Wednesday, September 10, 2014

Can all industries “lean” the same way?



We all know about adaptation of lean practices in the manufacturing industry or factory settings. Since its inception at Toyota about 5 decades ago, it has been greatly prevalent in majority of the manufacturing industries.

Lean, as the name suggests is all about “trimming” off the waste that does not create value for its customers. It is a continuous process of improvement in various business processes by identifying the roadblocks and dealing with it promptly.

Source: http://farm4.static.flickr.com/3532/4083220012_0bbdfbd151.jpg
Manufacturing:

While Toyota has pioneered lean manufacturing, this lean technique has all the potential to backfire and cause a lot of damage. Let’s take an example of quality control issues. According to David Meier, co-author of “The Toyota Way Fieldbook”, “there is trade-off with standardising parts across the company”.

This may reduce cost in the short term by using the same parts across various models or products. This is because you save setup time for using different types of material in your assembly line, you save on procurement etc. But it does add a significant amount of risk after all. For example in the car industry, due to the increased complexity, it might be harder for manufacturers to detect few problems at an early stage. This was the reason for Toyota’s recall of quite a lot of its models in the U.S., Europe and China due to a defect in gas pedals. In another incident, Ford had to recall about 4.5 million of its cars in response to a fire hazard in few of its models’  cruise control feature.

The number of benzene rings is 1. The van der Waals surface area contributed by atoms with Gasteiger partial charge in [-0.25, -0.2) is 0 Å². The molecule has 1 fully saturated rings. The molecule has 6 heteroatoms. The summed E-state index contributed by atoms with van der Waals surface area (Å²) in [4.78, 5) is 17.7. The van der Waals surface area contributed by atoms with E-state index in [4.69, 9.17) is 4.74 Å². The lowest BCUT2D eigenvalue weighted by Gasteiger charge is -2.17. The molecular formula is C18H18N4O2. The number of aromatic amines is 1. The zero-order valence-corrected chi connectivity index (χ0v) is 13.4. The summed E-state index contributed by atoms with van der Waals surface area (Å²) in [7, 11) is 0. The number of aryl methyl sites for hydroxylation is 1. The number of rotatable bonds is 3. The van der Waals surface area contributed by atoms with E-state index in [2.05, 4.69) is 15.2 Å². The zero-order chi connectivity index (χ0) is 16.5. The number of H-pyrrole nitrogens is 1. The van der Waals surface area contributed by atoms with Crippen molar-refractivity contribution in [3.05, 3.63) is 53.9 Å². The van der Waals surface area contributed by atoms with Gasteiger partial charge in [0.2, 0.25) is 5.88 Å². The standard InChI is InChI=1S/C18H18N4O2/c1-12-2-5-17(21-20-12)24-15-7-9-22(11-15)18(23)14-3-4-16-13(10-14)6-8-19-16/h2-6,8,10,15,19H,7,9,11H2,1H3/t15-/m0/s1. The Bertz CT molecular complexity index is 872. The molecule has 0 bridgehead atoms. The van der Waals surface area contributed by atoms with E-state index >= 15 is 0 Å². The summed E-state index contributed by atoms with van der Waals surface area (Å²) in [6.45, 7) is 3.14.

Hospitals:

We read in the article, “Factory efficiency comes to hospital” about how the Seattle Children’s Hospital implemented “Continuous performance improvement” or C.P.I and saved a lot of money and also increased its profits by serving more patients. However, I completely agree with some of the views in the article about standardisation of procedures. While in an assembly line, you work on the same type of product again and again and a predefined time for a process would be feasible, it's not really the case in hospitals. The time taken to perform a procedure depends from one patient to another. You cannot just trim the empathy part from a doctor-patient or a nurse-patient interaction by considering it a “waste”. However, I agree with some of the parts about inventory management and scheduling of operations over the weekend.